Poems and Texts

from Eleanor, or The Rejection of the Progress of Love by Anna Moschovakis

THE STORY SHE WAS READING was about a forty-three-year-old unarmed civilian shot to death in a Tampa Bay movie theater by a seventy-two-year-old retired police captain who’d become ‘agitated’ by the man during previews. Eyewitnesses said the victim had been ‘texting loudly.’ Popcorn had been thrown.

She looked down from the screen at the bead of blood on her thumb. She watched it form a rivulet that ran down her palm and onto the white down comforter her friend had laid out on the bed for a Ukrainian folksinger arriving that night to teach a workshop in bilij holos at a nearby club. The blood formed a spot, brighter than the bead itself.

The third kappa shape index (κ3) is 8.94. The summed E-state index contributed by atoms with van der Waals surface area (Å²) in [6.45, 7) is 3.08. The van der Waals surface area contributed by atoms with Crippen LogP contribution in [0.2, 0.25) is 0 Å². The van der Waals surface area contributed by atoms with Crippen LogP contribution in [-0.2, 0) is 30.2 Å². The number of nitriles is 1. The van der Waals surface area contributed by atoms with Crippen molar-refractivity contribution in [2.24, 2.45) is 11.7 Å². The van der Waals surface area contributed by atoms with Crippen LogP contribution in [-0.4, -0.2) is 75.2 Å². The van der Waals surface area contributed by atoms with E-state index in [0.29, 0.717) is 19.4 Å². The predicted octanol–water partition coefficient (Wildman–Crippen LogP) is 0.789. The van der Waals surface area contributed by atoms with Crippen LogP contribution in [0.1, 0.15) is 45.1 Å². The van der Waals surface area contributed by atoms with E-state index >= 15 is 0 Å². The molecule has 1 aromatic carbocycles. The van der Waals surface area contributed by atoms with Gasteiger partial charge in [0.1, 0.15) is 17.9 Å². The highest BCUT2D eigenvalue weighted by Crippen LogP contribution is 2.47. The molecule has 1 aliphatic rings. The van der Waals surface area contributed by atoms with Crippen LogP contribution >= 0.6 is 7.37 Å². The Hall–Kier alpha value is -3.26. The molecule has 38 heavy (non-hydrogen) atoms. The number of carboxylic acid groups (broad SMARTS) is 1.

‘He was a good, genuine person,’ it was said of the deceased.
“He was just a funny guy. He brought life into every room.’
‘Fate brought these two people together–it was ridiculous.’

None of the witnesses tried to stop the altercation. The movie was about Navy SEALS on a mission in Afghanistan. Its title was Lone Survivor.


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